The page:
Thursday, October 30, 2014


I've been spending the entire week outlining.

Good lord, it's hard work. And it's the most frustrating variety of it, too, where you can only do about twenty minutes of useful work at a time before needing a break. Spend too much time on outlining, then you're over-preparing. Spend too little time and then there's a gap in the skeleton of your story.

I take twenty minutes, then take a break. I do another twenty, then take another break.

It's frustrating, yes, but key.

I'm trying to keep this story as tight as possible and, unfortunately, that means an outline. A very firmly defined one, at at that.

There's always a bit of tight-rope walking involved with doing one. I make it too detailed, I'm sick of the story before I even get started. I sit down feeling I've already eaten that meal. If I begin with an outline that's too poorly defined, then I'm pantsing, and I don't generally do so well with that, at least over the long term.

The difference between this outline and any of the others I've done before is that it's becoming very end-heavy. I have a direction I want the book to go and I need to set it up properly. Beginnings are easy for me. I can write the first third of any book you care to name, almost in one sitting. Endings? Endings aren't that bad, either. It's the middle third that always kills me.

This time around, I'm spending a lot of time on the end before I get there, so I don't spend the middle third lost in the woods.

Outlines are essential to working on broad story ideas. They're pretty much the only way I can keep an entire story in my head at once.

Short stories, for example, are easy to keep track of. You can read one in a single sitting. Spread the pages out all around you, even with annotations. You can see a short story all at once. A book? Especially a genre one with tons of strange details?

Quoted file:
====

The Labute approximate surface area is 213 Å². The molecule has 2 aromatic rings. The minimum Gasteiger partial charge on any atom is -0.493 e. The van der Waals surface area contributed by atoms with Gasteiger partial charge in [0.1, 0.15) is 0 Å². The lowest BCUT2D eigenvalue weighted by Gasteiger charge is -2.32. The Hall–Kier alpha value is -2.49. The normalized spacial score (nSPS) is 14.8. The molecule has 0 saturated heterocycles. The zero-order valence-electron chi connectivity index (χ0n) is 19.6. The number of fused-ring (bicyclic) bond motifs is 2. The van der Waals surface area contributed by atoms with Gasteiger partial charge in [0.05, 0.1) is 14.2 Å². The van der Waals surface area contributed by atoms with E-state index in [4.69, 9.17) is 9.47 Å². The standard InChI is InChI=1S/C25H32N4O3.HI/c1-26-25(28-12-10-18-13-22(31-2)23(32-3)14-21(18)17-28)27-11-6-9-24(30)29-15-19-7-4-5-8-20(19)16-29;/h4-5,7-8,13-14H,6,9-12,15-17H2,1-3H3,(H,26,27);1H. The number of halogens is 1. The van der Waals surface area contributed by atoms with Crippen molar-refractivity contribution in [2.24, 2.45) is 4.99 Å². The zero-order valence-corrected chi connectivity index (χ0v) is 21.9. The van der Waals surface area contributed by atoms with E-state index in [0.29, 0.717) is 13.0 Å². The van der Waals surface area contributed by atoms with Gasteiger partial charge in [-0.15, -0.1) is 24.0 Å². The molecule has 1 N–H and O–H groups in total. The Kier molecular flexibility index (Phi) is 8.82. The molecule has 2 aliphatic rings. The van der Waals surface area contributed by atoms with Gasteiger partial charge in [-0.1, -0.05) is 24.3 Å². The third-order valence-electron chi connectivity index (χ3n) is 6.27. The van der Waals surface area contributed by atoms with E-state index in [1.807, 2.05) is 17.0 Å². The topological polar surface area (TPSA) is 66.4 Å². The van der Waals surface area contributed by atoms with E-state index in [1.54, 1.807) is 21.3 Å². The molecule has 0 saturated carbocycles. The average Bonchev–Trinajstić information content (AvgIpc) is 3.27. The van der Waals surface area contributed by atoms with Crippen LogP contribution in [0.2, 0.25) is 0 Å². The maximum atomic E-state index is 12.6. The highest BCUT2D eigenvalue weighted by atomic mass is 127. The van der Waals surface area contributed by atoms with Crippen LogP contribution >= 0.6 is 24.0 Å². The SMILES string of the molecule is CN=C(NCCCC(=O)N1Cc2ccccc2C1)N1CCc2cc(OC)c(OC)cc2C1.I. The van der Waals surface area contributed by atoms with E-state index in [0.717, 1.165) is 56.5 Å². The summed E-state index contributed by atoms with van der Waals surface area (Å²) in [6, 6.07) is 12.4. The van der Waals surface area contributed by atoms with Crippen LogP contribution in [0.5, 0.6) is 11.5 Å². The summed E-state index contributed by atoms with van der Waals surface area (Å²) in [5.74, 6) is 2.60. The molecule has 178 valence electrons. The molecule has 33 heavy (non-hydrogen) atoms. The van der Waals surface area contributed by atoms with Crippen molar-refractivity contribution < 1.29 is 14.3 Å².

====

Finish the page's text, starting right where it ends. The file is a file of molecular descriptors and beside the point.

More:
Good luck.

An outline is a map. It omits all the details you don't really need to know at the moment. All the strange close-up stuff goes away. It abstracts everything down to just the stuff you need to think about at that moment, summarizing everything down to a level you can hold at arm's length, give a few shakes to and then see whether or not the broad structure works.

People tend to think of them as these strictly formal constructions like they learned in high school: section headers with capital letters, with subheaders labelled with upper case Roman numerals, everything nested neatly in order.

Nope. At least they don't have to.

Outlines are for your benefit. Do them however the hell you want. I've done outlines for stories and articles in crayon on sheets of printer paper, where I expressed all the concepts with stick figures and cartoon cats. I've had two separate but equally-important outlines for the same story, but focusing on different details. And followed them both while writing.

Sometimes if I get stuck at a certain point, I'll bust out a notebook and just doodle where the story's going until everything makes sense again.

It's not like you're publishing that bastard. Get as sloppy and weird as you need to.

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